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7 novelists explore creativity with ChatGPT in 'Manifesto'By Hwang Dong-hee
Published : May 2, 2023 - 19:13
Since ChatGPT was first released in November 2022, many have expressed concerns, though some believe that creativity remains a uniquely human domain.
Amid the flood of writing now out related to ChatGPT, a collection of short stories co-authored by the chatbot and seven sci-fi writers -- Kim Dal-young, Nappelganger, Shin Jo-ha, Oh So-young, Yoon Y. K., Jeon Yun-ho and Chae Kang D. -- hit the shelves last month.
“Manifesto” published by Neofiction, an SF/mystery literature imprint of Jaeum and Moeum Publishing, is the first book in the country to name the chatbot the official author of a work of fiction.
The book includes reviews and writing logs written by each writer and their actual conversations with ChatGPT. The process of their collaboration process was broadcast via KBS’ “Docu Insight,” on April 13, which is also available on the program's official YouTube channel.
“There were no restrictions as to the genre, topic or anything, except that we asked for a short story,” said editor Park Jin-hye of Neofiction, who oversaw the project, speaking to The Korea Herald.
“The project which began on Feb. 7 was completed within a month,” said Park, adding that the actual writing itself didn’t take much time. “All the writers mentioned that writing a story with ChatGPT's assistance was much faster."
Writers documented their thoughts on their collaboration with ChatGPT in reviews and writing logs, which show differing opinions on the experience. Some were successful and satisfied working with the chatbot, while others found it difficult to collaborate.
“The Empty City” by Kim, a professor of physics at Seoul National University of Science and Technology and a writer, depicts a virtual world where a mysterious girl lives in a desolate ghost town.
He wrote in his log that he was genuinely surprised when the chatbot described a girl wearing a white dress with her hair “braided at the ends like a flower.”
“I could never have imagined such expressions,” he said on the documentary program.
Yet, most of the time, he felt the chatbot was a “diligent copycat,” who worked hard but didn’t get good grades.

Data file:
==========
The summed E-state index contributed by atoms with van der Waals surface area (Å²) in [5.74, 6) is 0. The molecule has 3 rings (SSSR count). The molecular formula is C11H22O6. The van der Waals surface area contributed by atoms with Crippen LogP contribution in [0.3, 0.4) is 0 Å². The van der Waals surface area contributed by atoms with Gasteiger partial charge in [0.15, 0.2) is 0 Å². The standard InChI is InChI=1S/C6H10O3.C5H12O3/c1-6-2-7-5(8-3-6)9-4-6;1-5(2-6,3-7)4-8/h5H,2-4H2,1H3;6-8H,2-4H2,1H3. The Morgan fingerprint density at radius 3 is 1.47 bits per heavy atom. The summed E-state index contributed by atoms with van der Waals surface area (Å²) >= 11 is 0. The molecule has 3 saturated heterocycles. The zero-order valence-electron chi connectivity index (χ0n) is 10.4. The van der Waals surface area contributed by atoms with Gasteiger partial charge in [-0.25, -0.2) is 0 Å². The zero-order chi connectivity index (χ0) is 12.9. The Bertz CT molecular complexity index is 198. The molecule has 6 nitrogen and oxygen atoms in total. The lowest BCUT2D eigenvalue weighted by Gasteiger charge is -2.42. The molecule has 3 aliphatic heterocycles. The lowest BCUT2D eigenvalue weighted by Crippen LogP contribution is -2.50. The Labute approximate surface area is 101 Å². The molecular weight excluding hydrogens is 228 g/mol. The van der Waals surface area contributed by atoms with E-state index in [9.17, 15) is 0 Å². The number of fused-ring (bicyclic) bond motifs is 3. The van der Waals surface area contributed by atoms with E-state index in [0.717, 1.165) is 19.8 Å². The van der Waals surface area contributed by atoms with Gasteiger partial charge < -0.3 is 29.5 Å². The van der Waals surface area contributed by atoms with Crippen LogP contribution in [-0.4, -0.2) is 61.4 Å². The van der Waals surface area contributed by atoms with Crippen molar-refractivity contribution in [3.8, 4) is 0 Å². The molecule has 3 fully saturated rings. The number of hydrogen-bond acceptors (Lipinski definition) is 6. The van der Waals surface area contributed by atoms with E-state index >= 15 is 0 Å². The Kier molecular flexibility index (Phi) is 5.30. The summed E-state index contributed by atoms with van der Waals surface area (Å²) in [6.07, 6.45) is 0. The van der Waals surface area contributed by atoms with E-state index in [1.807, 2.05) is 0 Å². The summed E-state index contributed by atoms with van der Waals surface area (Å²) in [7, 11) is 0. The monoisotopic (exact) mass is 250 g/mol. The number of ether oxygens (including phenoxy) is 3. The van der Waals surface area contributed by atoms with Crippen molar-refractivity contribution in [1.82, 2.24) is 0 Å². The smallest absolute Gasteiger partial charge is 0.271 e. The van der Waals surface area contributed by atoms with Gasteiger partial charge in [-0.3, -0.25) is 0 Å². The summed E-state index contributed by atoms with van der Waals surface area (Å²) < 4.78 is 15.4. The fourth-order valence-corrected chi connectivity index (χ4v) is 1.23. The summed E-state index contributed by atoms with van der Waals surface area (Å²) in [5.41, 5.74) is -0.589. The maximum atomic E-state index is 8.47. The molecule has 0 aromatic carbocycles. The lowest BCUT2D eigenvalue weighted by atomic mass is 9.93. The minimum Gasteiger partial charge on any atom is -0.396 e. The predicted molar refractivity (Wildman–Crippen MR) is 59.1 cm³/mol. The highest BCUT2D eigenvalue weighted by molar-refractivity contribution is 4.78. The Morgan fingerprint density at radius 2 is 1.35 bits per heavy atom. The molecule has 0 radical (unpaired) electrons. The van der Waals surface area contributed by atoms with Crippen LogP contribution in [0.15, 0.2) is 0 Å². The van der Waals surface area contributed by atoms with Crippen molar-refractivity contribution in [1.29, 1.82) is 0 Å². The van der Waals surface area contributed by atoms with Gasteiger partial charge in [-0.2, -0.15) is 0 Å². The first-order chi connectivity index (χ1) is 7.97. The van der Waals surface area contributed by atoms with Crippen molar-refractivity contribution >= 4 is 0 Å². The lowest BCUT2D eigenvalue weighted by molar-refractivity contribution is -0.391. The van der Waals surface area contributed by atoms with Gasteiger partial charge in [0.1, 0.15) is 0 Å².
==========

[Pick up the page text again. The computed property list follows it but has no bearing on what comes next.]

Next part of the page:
“Because it learned to write like that. It can imitate good sentences within that given framework, but mostly they were just conventional sentences.”
Writer Oh also agreed that ChatGPT’s text was too typical and cliche.
The chatbot kept emphasizing the “longing” between the two Koreas like it was an obsession, even though she had not provided "longing" as a keyword.
A North Korean defector herself, Oh wrote "Longings and Dreams" which follows a North Korean defector who receives a mysterious text message from her brother still living on the other side of the border.
The title story, “Manifesto,” by lawyer-writer Shin, is a series of manifestos issued by Humanity, an association of humans, and Latters Federation, an alliance of aliens, carried in newspapers in the year 2044.
“It seemed that ChatGPT couldn’t comprehend the subtle meaning of abstract words such as 'hypocritical' or 'sinister,'” wrote Shin in her writing log.
Writers also raised important points about the use of AI in creative writing, sharing their anxieties and hopes for the future of literature.
"Perhaps in the near future, we (writers) will have to state in the preface whether we used ChatGPT or not like in the labels on food," said Chae Kang D.
"As it had the ability to write plausibly like it was a real thing, information could not be completely trusted. So I had to cross-check every piece of information," said Nappelganger.
“It was fun working with ChatGPT. I think it could develop tremendously in the future,” said Yoon, who wrote “Temperature of Emotion.” The story portrays an ordinary day in the future where an AI tool connected to a human brain reads emotions and unconsciousness and sends daily “emotional forecasts,” just like weather forecasts.
“It did provide cliche content, but I could turn it into an interesting story with a little extra touch,” she said. “I thought it would give wings to AI-friendly writers who can utilize this tool well.”
Editor Park summarized the project as “meaningful.”
“It was a first time for the writers, editors and designers. We were worried about how the readers would accept this book. But the idea was to face the fact that we cannot avoid these technical advancements,” she said.
“It was also a process of confirming that there were still many things that cannot be done without humans. I was a little relieved," Park said.
The e-book available on Yes24 provides English versions of the short stories, which were translated by DeepL Translator, an AI tool. The cover of the book was designed by Midjourney, a generative artificial intelligence program.
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